Owen seems to be a story aimed at the five through six year old, kindergarten age demographic. It is a read-aloud book, because even though the subject matter fits like a glove, it is a bit too advanced for readers at this age without adult help. However, children should have no trouble understanding the message, and they will no doubt see it as a pleasant introduction to books they one day will be reading on their own. That is what makes it very appropriate; it is sure to assist with the language, cognitive, personal, and social development of all children at this age (Norton, 4, 11, 20, 29). First, we will look at the ways Owen helps the development of language. The parts where Owen interacts with Fuzzy, introduces children to various aspects of the English language. At one time, we see everywhere Fuzzy goes with Owen: Upstairs, downstairs, in-between, inside, outside, and upside down (Henkes, 265). Mr. Henkes has essentially created a valuable list of positional phrases otherwise know as adverbs. Adverbs are probably one of the least know denizens of the word kingdom, so it’s great that children are able to see so many blatant examples and have that concept ingrained in their mind. In that same vein there is another incident where Owen does various things with and to Fuzzy: He carries Fuzzy, wears Fuzzy, drags Fuzzy, sucks on Fuzzy, hugs Fuzzy, and twists Fuzzy (273). This, is a list of verbs, or as children know them, action words. Verbs and adverbs work together frequently in literature so it’s great that the author provided such extensive examples of both in Owen. Interspersed throughout the tale as well, are some adjectives children in kindergarten probably haven’t had much exposure to. “Terrific”, “ratty”, and “essential” (267, 269) are but a few of them. Adverbs, verbs, and adjectives, are some of the building blocks of stories. It is “essential” that children learn these.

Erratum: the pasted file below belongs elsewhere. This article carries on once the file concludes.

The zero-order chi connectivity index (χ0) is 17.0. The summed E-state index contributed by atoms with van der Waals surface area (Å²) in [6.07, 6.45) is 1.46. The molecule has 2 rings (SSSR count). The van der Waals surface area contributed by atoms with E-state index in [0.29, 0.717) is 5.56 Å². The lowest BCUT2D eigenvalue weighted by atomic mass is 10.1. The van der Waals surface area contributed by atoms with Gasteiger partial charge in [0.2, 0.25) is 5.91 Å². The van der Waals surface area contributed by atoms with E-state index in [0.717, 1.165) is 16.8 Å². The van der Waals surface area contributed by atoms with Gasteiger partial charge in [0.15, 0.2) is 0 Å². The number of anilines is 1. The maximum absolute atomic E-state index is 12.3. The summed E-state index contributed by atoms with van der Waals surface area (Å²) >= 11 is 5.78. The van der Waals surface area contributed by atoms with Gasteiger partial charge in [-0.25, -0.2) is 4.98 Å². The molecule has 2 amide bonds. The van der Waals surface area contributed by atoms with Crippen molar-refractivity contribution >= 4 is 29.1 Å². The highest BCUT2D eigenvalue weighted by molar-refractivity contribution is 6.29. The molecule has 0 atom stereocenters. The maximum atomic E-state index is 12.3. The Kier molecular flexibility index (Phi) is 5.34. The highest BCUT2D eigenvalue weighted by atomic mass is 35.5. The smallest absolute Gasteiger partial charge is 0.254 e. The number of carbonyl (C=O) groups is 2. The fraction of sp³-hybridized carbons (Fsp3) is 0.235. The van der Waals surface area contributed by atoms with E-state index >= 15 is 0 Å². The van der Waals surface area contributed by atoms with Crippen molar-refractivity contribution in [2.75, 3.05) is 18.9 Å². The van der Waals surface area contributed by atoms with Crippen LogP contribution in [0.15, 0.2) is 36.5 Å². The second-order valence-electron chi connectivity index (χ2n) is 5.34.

As far as cognitive development goes, Owen is great for teaching three operations out of the eight basic operations commonly associated with it. These three operations are Organization, Observation, and Applying (Norton, 11, 18, 19). Each is very important to children at the kindergarten level and at all the other levels. Kevin Henkes appears to have organized Owen to follow a similar pattern. Owen interacts with his blanket, then Owen’s parent’s speak with Mrs. Tweezers, then Owen’s parents interact with Owen himself and the process repeats itself. By finding this pattern it gives children a greater grasp of the individual pieces that went together to create the story. Organizing things into smaller groups and parts can often give us a greater understanding and appreciation of the whole itself. Along with the text there are many illustrations that help the story. Each illustration is full of actions and emotions, just begging for the reader to investigate them and observe certain things that may not have been stated. Or, they could observe whether the illustration does in fact compliment the text. For instance, when Owen’s parents speak with Mrs. Tweezers are they happy or sad? What is Owen’s reaction to the “Vinegar trick”? How does he and his dad react when Owen’s mom turns Fuzzy into handkerchiefs? Owen is absolutely fraught with opportunities for observation. At the end of Owen, the valuable lesson of compromise is learned. This is a lesson that can be easily applied by kindergarten aged children. They could be asked to tell ideas for how they can use compromise to alter everyday dilemmas. Instead of fighting for a toy, children could compromise and set time limits for having the toy. If children can’t decide who will stand at the front of the line in class, a compromise could be made where each child draws a number and then lines up in that order. The sky is the limit when it comes to this story’s application. Problems are guaranteed to arise in our lives, finding another way to deal with them is a welcome prospect indeed.